Plans for Australia's Super Rugby franchises to play a domestic competition were put on hold on Monday and training halted after tough new government measures to contain the coronavirus.
The four teams, plus the axed Western Force, were due to kick off a round robin tournament on 3 April after the southern hemisphere championship, which features 15 teams from five countries, was suspended.
But that has now been delayed until at least 1 May following government recommendations against non-essential domestic travel and the shutdown of a range of businesses countrywide.
Western Australia, where the Western Force are based, will also close its borders on Tuesday, effectively preventing movement in or out of the state without observing two-week quarantine periods.
Rugby Australia chief Raelene Castle said the game's stakeholders were united behind the move.
"The decision to postpone the restart of the competition until May 1 is in line with the suspension of all community rugby in Australia and will give us the opportunity to review our position across the whole rugby landscape in a month's time," she said.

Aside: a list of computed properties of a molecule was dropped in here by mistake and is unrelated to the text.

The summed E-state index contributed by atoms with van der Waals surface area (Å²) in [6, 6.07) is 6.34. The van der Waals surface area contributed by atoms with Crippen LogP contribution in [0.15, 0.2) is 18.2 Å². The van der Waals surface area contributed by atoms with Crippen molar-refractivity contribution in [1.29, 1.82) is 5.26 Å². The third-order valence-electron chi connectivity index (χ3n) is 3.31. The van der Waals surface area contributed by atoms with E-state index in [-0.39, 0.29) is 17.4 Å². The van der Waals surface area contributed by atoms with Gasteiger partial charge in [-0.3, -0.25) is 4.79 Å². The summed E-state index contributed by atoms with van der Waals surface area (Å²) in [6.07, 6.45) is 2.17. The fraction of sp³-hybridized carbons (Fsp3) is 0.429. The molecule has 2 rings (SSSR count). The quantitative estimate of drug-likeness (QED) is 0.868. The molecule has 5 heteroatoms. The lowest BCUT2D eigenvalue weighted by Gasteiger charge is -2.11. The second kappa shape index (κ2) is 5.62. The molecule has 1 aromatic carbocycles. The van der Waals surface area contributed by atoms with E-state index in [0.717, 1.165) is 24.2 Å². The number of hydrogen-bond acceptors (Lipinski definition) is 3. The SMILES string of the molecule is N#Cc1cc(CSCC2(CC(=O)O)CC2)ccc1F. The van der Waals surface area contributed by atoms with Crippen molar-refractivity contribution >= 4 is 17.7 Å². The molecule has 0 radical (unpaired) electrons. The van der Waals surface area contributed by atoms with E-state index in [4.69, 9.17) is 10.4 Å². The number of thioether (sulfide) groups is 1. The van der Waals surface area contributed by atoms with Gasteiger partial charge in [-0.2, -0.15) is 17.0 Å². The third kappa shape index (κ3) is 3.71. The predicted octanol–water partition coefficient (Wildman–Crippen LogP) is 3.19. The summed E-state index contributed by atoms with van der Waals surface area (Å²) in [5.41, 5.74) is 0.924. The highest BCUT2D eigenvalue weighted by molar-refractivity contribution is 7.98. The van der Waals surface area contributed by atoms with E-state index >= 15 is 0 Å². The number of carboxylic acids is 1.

"While this is having an unprecedented impact on our sport and many other sports, this is bigger than sport and that is why we will continue to put the health and welfare of our people above anything else."
The Western Force, Reds, Waratahs, Melbourne Rebels and Brumbies have all stopped training for an initial two weeks, with modified programmes resuming after that.
A halt was called to the broader Super Rugby competition after seven rounds this month when New Zealand and Australia said all inbound travellers must self-isolate for 14 days.
Australia has recorded more than 1 600 cases and seven deaths from Covid-19.
Most sporting codes in Australia, including cricket, basketball, and Aussie Rules, have cancelled or suspended their seasons, although rugby league and football continue to press ahead without spectators.